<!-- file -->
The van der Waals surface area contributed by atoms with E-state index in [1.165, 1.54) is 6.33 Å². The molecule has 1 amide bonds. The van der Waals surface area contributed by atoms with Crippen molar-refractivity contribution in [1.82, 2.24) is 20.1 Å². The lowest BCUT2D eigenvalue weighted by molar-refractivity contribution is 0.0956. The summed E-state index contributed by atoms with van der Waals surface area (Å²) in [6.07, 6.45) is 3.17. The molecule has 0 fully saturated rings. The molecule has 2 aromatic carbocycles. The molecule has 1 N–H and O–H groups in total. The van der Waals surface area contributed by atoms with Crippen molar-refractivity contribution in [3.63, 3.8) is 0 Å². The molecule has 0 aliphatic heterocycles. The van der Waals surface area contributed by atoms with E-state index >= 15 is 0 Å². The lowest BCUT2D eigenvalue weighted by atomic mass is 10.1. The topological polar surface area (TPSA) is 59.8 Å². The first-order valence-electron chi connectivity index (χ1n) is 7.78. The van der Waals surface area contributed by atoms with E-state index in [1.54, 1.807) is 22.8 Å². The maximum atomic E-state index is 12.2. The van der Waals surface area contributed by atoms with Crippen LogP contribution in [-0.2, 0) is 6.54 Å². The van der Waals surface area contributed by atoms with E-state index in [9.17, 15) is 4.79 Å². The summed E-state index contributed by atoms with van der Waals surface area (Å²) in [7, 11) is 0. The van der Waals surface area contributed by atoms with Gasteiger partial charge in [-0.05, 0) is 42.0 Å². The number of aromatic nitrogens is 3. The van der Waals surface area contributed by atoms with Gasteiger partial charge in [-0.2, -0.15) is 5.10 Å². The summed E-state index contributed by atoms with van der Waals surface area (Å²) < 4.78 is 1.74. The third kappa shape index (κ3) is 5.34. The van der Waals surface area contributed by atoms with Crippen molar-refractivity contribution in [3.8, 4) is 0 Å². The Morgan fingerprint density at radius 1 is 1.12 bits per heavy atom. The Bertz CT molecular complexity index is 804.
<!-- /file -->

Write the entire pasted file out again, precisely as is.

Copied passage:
The van der Waals surface area contributed by atoms with E-state index in [1.165, 1.54) is 6.33 Å². The molecule has 1 amide bonds. The van der Waals surface area contributed by atoms with Crippen molar-refractivity contribution in [1.82, 2.24) is 20.1 Å². The lowest BCUT2D eigenvalue weighted by molar-refractivity contribution is 0.0956. The summed E-state index contributed by atoms with van der Waals surface area (Å²) in [6.07, 6.45) is 3.17. The molecule has 0 fully saturated rings. The molecule has 2 aromatic carbocycles. The molecule has 1 N–H and O–H groups in total. The van der Waals surface area contributed by atoms with Crippen molar-refractivity contribution in [3.63, 3.8) is 0 Å². The molecule has 0 aliphatic heterocycles. The van der Waals surface area contributed by atoms with E-state index >= 15 is 0 Å². The lowest BCUT2D eigenvalue weighted by atomic mass is 10.1. The topological polar surface area (TPSA) is 59.8 Å². The first-order valence-electron chi connectivity index (χ1n) is 7.78. The van der Waals surface area contributed by atoms with E-state index in [1.54, 1.807) is 22.8 Å². The maximum atomic E-state index is 12.2. The van der Waals surface area contributed by atoms with Crippen LogP contribution in [-0.2, 0) is 6.54 Å². The van der Waals surface area contributed by atoms with E-state index in [9.17, 15) is 4.79 Å². The summed E-state index contributed by atoms with van der Waals surface area (Å²) in [7, 11) is 0. The van der Waals surface area contributed by atoms with Gasteiger partial charge in [-0.05, 0) is 42.0 Å². The number of aromatic nitrogens is 3. The van der Waals surface area contributed by atoms with Gasteiger partial charge in [-0.2, -0.15) is 5.10 Å². The summed E-state index contributed by atoms with van der Waals surface area (Å²) < 4.78 is 1.74. The third kappa shape index (κ3) is 5.34. The van der Waals surface area contributed by atoms with Crippen molar-refractivity contribution in [3.8, 4) is 0 Å². The Morgan fingerprint density at radius 1 is 1.12 bits per heavy atom. The Bertz CT molecular complexity index is 804.